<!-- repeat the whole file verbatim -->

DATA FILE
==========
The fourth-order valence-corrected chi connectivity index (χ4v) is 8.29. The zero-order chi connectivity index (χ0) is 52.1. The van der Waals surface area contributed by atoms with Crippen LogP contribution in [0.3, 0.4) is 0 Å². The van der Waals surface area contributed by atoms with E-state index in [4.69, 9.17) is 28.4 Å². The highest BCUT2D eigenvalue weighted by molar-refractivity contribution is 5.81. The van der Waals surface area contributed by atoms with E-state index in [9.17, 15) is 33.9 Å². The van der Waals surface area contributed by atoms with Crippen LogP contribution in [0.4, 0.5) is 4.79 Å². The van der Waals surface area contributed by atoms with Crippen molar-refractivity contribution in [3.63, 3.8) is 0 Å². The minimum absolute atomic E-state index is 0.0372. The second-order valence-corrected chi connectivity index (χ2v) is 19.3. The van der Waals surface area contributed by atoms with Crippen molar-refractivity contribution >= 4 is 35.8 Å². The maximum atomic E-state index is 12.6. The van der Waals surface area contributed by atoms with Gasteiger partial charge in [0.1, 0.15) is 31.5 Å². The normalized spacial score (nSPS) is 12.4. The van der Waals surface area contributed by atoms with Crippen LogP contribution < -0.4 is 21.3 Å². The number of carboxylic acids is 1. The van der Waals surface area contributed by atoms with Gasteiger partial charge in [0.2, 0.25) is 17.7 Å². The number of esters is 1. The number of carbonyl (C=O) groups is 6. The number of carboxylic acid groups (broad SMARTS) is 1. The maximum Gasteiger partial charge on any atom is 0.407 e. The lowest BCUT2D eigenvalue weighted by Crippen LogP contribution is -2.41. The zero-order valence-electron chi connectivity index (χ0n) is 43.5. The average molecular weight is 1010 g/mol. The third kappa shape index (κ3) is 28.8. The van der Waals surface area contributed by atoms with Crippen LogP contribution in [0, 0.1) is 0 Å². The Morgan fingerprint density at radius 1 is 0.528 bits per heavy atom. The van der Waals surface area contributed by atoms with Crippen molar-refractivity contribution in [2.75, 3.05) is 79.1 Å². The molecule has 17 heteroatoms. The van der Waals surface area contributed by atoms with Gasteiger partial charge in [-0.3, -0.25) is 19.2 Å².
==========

The fourth-order valence-corrected chi connectivity index (χ4v) is 8.29. The zero-order chi connectivity index (χ0) is 52.1. The van der Waals surface area contributed by atoms with Crippen LogP contribution in [0.3, 0.4) is 0 Å². The van der Waals surface area contributed by atoms with E-state index in [4.69, 9.17) is 28.4 Å². The highest BCUT2D eigenvalue weighted by molar-refractivity contribution is 5.81. The van der Waals surface area contributed by atoms with E-state index in [9.17, 15) is 33.9 Å². The van der Waals surface area contributed by atoms with Crippen LogP contribution in [0.4, 0.5) is 4.79 Å². The van der Waals surface area contributed by atoms with Crippen molar-refractivity contribution in [3.63, 3.8) is 0 Å². The minimum absolute atomic E-state index is 0.0372. The second-order valence-corrected chi connectivity index (χ2v) is 19.3. The van der Waals surface area contributed by atoms with Crippen molar-refractivity contribution >= 4 is 35.8 Å². The maximum atomic E-state index is 12.6. The van der Waals surface area contributed by atoms with Gasteiger partial charge in [0.1, 0.15) is 31.5 Å². The normalized spacial score (nSPS) is 12.4. The van der Waals surface area contributed by atoms with Crippen LogP contribution < -0.4 is 21.3 Å². The number of carboxylic acids is 1. The van der Waals surface area contributed by atoms with Gasteiger partial charge in [0.2, 0.25) is 17.7 Å². The number of esters is 1. The number of carbonyl (C=O) groups is 6. The number of carboxylic acid groups (broad SMARTS) is 1. The maximum Gasteiger partial charge on any atom is 0.407 e. The lowest BCUT2D eigenvalue weighted by Crippen LogP contribution is -2.41. The zero-order valence-electron chi connectivity index (χ0n) is 43.5. The average molecular weight is 1010 g/mol. The third kappa shape index (κ3) is 28.8. The van der Waals surface area contributed by atoms with Crippen LogP contribution in [0, 0.1) is 0 Å². The Morgan fingerprint density at radius 1 is 0.528 bits per heavy atom. The van der Waals surface area contributed by atoms with Crippen molar-refractivity contribution in [2.75, 3.05) is 79.1 Å². The molecule has 17 heteroatoms. The van der Waals surface area contributed by atoms with Gasteiger partial charge in [-0.3, -0.25) is 19.2 Å².